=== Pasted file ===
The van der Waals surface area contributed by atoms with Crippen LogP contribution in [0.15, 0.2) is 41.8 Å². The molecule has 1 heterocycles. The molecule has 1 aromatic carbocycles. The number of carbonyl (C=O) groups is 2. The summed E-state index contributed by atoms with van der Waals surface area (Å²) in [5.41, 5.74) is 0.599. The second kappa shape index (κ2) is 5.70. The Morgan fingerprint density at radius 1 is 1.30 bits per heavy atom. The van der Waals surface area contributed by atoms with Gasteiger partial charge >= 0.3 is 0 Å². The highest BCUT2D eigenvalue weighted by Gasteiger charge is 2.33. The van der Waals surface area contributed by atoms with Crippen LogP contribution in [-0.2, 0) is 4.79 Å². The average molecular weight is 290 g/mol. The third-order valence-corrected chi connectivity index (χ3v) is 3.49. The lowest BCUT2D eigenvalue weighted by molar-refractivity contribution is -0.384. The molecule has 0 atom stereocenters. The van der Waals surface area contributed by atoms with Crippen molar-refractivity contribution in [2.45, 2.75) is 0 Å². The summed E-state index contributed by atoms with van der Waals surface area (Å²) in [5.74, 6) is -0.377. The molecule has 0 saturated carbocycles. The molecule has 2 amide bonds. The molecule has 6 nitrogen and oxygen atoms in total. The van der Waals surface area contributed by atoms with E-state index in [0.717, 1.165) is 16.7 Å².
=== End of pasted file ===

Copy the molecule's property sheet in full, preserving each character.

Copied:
The van der Waals surface area contributed by atoms with Crippen LogP contribution in [0.15, 0.2) is 41.8 Å². The molecule has 1 heterocycles. The molecule has 1 aromatic carbocycles. The number of carbonyl (C=O) groups is 2. The summed E-state index contributed by atoms with van der Waals surface area (Å²) in [5.41, 5.74) is 0.599. The second kappa shape index (κ2) is 5.70. The Morgan fingerprint density at radius 1 is 1.30 bits per heavy atom. The van der Waals surface area contributed by atoms with Gasteiger partial charge >= 0.3 is 0 Å². The highest BCUT2D eigenvalue weighted by Gasteiger charge is 2.33. The van der Waals surface area contributed by atoms with Crippen LogP contribution in [-0.2, 0) is 4.79 Å². The average molecular weight is 290 g/mol. The third-order valence-corrected chi connectivity index (χ3v) is 3.49. The lowest BCUT2D eigenvalue weighted by molar-refractivity contribution is -0.384. The molecule has 0 atom stereocenters. The van der Waals surface area contributed by atoms with Crippen molar-refractivity contribution in [2.45, 2.75) is 0 Å². The summed E-state index contributed by atoms with van der Waals surface area (Å²) in [5.74, 6) is -0.377. The molecule has 0 saturated carbocycles. The molecule has 2 amide bonds. The molecule has 6 nitrogen and oxygen atoms in total. The van der Waals surface area contributed by atoms with E-state index in [0.717, 1.165) is 16.7 Å².